MEETING AIM: To explore what it means to take everything to God from the example of Hezekiah.
BIBLE PASSAGE: 2 Kings 19:1, 14-19
BACKGROUND: Hezekiah was one of the good guys. Through generations of kings and leaders over the people of Israel, we see the kings who served God first, and those who sought their own desires. King Hezekiah strengthened the walls of the city, and strengthened the people’s worship of God, removing all those things which had become a distraction for the people and seeking God first.
As you begin the session, gather the children together in a circle and ask them what makes a good leader. What makes a good leader in helping us to follow Jesus? At church, perhaps? What helps us to connect to God, first and foremost?
You will need: newspapers (identical copies, one for each team, local newspapers work well); list of prepared questions
Before the session, create a list of questions relevant to the newspaper you’re using, such as who is staring at the Grove theatre according to page 18? On which page can you find the result of the Wanderers football match? How many tokens do you need to save for a free ice cream?
Split the group into equal-sized teams and put a leader with each group. Give each group a copy of the newspaper and explain that you are going to have a scavenger hunt through the newspapers to find a story and bring it to you at the centre of the room first. You could award a small prize to the team who win the most rounds.
You will need: roll of lining paper; marker pens
Gather around the roll of paper and invite them to draw or write down what comes to mind as you tell the story today. Encourage the children to make themselves comfortable and to listen carefully to the story. Read 2 Kings 19:1,14-19 or use the following retelling:
God’s people were under threat; enemy armies were trying to take the city.
One day, the king of Assyria sent a threatening letter to the people. When the king, Hezekiah, heard the news, he tore off his clothes and wore sackcloth instead, which was a symbol of humility, and went to God’s temple.
He took the letter he had received into the temple and spread it out before God, then he prayed: “God you alone are God of the whole world. You created the heavens and the earth, and you sit on the throne of heaven. Hear these words, I pray. Hear these words and answer our prayer.
“The Assyrians have attacked many nations, and they have won many battles. You alone are God. Rescue us, and all people will know that you alone, are God.”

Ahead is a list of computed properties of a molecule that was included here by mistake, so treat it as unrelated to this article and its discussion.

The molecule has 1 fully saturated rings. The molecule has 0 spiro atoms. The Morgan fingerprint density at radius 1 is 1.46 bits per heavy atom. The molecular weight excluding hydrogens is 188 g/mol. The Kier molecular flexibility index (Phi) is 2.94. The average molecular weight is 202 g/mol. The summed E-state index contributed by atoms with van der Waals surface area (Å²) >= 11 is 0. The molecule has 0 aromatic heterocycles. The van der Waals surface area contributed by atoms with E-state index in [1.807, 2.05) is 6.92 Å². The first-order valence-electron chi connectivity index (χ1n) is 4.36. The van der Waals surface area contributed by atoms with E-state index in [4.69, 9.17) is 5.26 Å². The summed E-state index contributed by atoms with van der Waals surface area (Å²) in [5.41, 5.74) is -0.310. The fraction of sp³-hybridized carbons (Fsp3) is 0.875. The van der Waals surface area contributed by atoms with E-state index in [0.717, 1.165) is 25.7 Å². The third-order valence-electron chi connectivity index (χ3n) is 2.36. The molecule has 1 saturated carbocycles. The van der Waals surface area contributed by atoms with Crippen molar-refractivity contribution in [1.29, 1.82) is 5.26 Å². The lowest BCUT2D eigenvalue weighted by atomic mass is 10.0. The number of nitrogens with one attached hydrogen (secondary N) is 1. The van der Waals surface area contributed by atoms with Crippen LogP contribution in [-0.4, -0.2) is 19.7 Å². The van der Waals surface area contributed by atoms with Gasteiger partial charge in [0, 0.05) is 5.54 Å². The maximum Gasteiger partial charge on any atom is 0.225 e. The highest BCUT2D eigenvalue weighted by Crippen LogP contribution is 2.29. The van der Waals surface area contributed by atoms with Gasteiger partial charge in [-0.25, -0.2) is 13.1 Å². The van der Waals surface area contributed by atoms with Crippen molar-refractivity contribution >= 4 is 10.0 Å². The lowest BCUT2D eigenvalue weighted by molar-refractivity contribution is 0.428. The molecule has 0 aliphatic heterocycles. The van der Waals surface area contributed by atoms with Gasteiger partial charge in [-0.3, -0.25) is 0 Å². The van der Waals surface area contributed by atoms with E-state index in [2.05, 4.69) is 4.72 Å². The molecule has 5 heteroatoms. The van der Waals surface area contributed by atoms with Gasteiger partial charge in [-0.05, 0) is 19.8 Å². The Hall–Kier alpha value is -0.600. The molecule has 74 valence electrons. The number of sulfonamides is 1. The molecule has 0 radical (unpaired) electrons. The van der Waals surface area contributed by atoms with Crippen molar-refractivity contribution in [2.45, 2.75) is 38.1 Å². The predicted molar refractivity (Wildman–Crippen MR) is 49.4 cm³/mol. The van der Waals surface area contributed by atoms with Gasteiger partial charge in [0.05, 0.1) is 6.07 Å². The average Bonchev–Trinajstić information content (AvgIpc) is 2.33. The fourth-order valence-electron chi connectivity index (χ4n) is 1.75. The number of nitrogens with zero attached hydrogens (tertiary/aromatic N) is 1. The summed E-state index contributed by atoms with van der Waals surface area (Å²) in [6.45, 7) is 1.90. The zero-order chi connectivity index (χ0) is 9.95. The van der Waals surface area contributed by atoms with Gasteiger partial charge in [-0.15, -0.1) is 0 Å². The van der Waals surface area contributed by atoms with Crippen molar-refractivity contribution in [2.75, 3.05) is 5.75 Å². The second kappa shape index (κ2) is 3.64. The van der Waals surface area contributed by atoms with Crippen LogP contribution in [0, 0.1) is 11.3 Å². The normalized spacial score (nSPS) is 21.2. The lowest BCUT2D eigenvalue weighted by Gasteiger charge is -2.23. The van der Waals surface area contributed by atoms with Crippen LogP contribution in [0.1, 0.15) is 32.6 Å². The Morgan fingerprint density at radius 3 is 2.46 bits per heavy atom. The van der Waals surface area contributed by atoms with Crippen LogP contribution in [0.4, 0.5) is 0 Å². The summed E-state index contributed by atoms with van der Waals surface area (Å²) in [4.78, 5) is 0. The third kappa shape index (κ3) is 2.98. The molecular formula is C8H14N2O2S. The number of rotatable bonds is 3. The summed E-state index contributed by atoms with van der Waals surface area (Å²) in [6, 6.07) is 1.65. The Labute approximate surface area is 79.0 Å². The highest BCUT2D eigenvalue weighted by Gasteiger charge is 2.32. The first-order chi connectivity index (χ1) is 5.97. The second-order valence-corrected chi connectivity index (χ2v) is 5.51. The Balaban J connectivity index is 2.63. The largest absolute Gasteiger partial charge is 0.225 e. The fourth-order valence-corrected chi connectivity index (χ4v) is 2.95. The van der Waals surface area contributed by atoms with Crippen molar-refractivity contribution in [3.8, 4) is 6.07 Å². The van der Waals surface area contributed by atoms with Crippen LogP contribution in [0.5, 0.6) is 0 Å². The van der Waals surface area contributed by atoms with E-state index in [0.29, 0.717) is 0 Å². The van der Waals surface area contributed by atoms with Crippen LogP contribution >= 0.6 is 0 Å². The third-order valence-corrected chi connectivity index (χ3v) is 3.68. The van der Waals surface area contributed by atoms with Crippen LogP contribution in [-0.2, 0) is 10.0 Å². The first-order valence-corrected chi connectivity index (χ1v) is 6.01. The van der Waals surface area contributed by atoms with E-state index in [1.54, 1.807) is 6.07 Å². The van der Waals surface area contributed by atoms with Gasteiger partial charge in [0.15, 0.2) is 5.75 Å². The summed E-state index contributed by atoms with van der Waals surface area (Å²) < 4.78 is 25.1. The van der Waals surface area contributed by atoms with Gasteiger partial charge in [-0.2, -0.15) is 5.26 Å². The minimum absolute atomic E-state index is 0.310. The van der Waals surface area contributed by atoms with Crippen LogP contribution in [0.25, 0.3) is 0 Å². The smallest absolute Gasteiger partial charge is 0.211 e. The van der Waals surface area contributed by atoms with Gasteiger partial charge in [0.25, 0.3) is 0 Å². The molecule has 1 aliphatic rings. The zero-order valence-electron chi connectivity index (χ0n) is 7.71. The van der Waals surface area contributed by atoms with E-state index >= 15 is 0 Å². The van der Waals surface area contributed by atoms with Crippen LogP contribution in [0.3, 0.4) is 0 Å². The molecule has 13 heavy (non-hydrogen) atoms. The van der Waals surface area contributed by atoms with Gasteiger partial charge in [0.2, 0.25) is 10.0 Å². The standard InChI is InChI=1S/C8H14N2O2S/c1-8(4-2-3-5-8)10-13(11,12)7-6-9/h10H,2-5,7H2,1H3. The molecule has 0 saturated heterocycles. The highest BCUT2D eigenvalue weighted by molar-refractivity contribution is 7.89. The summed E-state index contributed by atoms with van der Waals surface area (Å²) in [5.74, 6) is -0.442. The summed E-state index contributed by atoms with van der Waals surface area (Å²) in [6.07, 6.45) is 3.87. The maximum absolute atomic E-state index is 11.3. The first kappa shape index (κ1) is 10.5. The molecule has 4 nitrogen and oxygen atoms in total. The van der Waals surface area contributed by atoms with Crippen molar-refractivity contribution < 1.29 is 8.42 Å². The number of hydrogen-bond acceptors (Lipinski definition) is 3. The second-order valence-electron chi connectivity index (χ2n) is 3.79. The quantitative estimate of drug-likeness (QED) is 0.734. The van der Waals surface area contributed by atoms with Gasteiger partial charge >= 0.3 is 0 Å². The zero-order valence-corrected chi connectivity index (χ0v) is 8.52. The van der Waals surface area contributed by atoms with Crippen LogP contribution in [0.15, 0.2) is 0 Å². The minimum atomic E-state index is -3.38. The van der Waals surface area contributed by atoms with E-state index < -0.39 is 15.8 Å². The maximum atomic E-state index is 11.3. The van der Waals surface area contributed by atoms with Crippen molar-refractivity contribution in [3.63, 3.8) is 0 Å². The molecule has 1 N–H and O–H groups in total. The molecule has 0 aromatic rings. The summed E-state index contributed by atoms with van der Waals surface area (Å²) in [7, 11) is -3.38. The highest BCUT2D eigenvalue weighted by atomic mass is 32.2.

Go to verses 35-37 to tell the end of the episode. Then ask the children if anyone would like to share what they have doodled or written down. What are the things that jumped out to the children?
Ask the children these questions, encouraging everyone to take turns to contribute:
- How do you feel about this story?
- What do we learn about Hezekiah?
- What does the story tell us about God?
- How do you think the story ends?
- How could or should we be like Hezekiah?
You will need: banners, streamers or a display board; selection of craft and collage materials; scissors; glue
Explain that in this story we get a glimpse of how Hezekiah viewed God and revered him. Invite the children to work together to create a banner or streamers they can use in worship, or a fixed display board collage which celebrates who God is and what he has done.
Encourage the children to use this creation as an act of worship in itself (whether or not they are able to articulate that). They could use Hezekiah’s words, the things they see of God in his creation or what they have seen in their own lives. They could use some of the things they noted down on the lining paper in ‘Bible story’ as they listened to the story.
Display the completed artwork, as a reminder to the children of just how amazing God is. Help them to see that holding onto this truth helps us to understand how God can deal with the things we may find overwhelming, as he did for Hezekiah.
You will need: newspapers, both local and national; background music and the means to play it (optional)
Remind the children that Hezekiah spread out the story that was worrying him before God in the temple. Explain that you’re going to use this same idea in your prayers today. Invite the children to take some time to look through the newspapers and pull out the stories they want to bring to God in prayer, spreading these out on the floor in the centre of your space. If you find it helpful, you could play some background music to encourage an atmosphere of prayer and reflection.
When they have had enough time to look at the stories, gather the children together and pray over the stories presented. Depending upon your group, you may wish to lead this time, or invite them to pray aloud.
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